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Year : 2013  |  Volume : 45  |  Issue : 3  |  Page : 307--308

Domperidone induced galactorrhea: An unusual presentation of a common drug

Mary Anne Poovathingal, Rama Bhat, Ramamoorthi 
 Department of Medicine, Kasturba Medical College, Manipal, Karnataka, India

Correspondence Address:
Mary Anne Poovathingal
Department of Medicine, Kasturba Medical College, Manipal, Karnataka


Domperidone is a prokinetic drug used for diabetic gastro paresis, hiccoughs, and vomiting. It is a peripheral D2 receptor antagonist with selective peripheral activity restricted to the upper gastro intestinal tract. It is not known to cross the blood brain barrier and hence, lacks neurological side effects. We would like to report a case of domperidone induced galactorrhea in a young female who presented with galactorrhea and other symptoms suggestive of prolactinoma.

How to cite this article:
Poovathingal MA, Bhat R, Ramamoorthi. Domperidone induced galactorrhea: An unusual presentation of a common drug.Indian J Pharmacol 2013;45:307-308

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Poovathingal MA, Bhat R, Ramamoorthi. Domperidone induced galactorrhea: An unusual presentation of a common drug. Indian J Pharmacol [serial online] 2013 [cited 2023 Sep 30 ];45:307-308
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Full Text


Domperidone is a peripheral D 2 antagonist which is commonly used for the treatment of symptoms such as vomiting, gastro paresis, and hiccoughs. As it has preferential action on the D 2 receptors of the upper gastrointestinal tract, neurological side effects, and hyperprolactinemia are rarely reported. Stomach cramps, diarrhea, constipation, mastalgia, are the rarer side effects which have been observed. We report a case of domperidone induced hyperprolactinemia and galactorrhea in a young female.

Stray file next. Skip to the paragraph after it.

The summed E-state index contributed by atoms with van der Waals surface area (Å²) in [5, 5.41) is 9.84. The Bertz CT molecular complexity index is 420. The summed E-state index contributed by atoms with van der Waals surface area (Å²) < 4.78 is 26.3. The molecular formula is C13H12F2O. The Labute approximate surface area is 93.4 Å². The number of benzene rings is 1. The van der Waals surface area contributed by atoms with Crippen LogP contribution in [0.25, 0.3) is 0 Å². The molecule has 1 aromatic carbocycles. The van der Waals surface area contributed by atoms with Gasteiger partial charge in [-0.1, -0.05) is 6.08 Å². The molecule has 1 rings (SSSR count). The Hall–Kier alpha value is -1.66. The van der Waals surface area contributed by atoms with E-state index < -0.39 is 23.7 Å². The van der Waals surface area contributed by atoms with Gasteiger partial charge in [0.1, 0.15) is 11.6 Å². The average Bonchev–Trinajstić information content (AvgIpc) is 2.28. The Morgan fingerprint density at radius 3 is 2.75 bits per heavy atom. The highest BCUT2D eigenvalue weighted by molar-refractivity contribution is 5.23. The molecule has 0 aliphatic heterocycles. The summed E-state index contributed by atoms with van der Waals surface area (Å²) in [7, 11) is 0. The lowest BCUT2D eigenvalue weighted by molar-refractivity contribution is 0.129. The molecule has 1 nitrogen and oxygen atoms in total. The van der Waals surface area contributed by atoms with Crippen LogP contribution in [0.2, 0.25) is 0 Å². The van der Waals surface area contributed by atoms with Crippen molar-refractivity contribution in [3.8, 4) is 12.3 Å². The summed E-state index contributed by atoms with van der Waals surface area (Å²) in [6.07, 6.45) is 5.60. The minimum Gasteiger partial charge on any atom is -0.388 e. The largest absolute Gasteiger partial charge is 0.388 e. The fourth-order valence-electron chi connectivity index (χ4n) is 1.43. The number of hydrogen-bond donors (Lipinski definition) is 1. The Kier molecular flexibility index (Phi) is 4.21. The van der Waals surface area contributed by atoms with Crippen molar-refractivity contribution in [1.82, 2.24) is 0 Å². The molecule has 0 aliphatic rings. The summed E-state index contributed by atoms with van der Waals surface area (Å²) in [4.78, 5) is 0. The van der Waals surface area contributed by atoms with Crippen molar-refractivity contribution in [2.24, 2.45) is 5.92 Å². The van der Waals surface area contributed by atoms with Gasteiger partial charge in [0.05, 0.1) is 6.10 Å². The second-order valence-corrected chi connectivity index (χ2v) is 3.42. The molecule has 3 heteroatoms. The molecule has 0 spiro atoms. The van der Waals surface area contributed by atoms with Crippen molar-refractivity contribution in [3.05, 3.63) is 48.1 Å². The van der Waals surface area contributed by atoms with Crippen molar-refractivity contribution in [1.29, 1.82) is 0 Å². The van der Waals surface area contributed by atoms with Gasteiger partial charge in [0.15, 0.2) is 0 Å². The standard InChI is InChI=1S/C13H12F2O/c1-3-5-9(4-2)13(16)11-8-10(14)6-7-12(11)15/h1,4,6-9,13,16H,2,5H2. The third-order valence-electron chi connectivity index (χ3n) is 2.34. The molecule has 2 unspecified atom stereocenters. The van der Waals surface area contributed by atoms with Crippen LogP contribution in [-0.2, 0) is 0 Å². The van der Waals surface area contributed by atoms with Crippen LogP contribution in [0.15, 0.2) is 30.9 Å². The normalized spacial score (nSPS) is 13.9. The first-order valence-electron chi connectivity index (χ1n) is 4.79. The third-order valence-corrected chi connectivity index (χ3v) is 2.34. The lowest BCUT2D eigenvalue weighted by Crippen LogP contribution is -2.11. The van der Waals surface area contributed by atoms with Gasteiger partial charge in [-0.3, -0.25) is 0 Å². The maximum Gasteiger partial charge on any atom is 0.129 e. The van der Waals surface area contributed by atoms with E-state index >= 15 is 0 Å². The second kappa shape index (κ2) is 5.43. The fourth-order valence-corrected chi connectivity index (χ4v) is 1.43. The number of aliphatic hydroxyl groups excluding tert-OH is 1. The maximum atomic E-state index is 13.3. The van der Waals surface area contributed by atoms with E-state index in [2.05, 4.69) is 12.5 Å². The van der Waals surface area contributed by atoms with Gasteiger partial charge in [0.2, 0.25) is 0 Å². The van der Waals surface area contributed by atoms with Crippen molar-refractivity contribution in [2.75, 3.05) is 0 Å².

Case Report

A 19 year old married housewife with no premorbidities came with chief complaints of bilateral mastalgia and galactorrhea since the past one week. Patient had been suffering from irregular menstruation since, the past six months for which no treatment was taken. Her last menstrual period was 43 days prior to the episode. She was suffering from fever, dysuria, vomiting in the week prior, for which she had taken ciprofloxacin at the dose of 500 mg twice a day for 5 days. She took oral domperidone 10 mg thrice a day for 5 days for her vomiting and galactorrhea developed on the sixth day. There was no history of increase in breast size. She also gave history of intermittent headache since 3 months. On examination, other than breast tenderness and galactorrhea there were no other findings. Field of vision was normal. Prolactin level was done using enzyme immune assay which was elevated (100.5 ng/ml). Routine investigations including liver, renal, and thyroid function tests (other causes of hyperprolactinemia) were within normal limits. In view of headache, formal perimetry and MRI brain including pituitary was done which was normal. Urine pregnancy tests were repeatedly negative. A repeat prolactin done after 5 days was 9.7 ng/ml which was within normal limits. As other causes of hyperprolactinemia were ruled out, it was ascertained that the oral domperidone could be the culprit in this situation. Causality assessment was carried out using the Naranjo's causality assessment scale which showed highly probable causal association.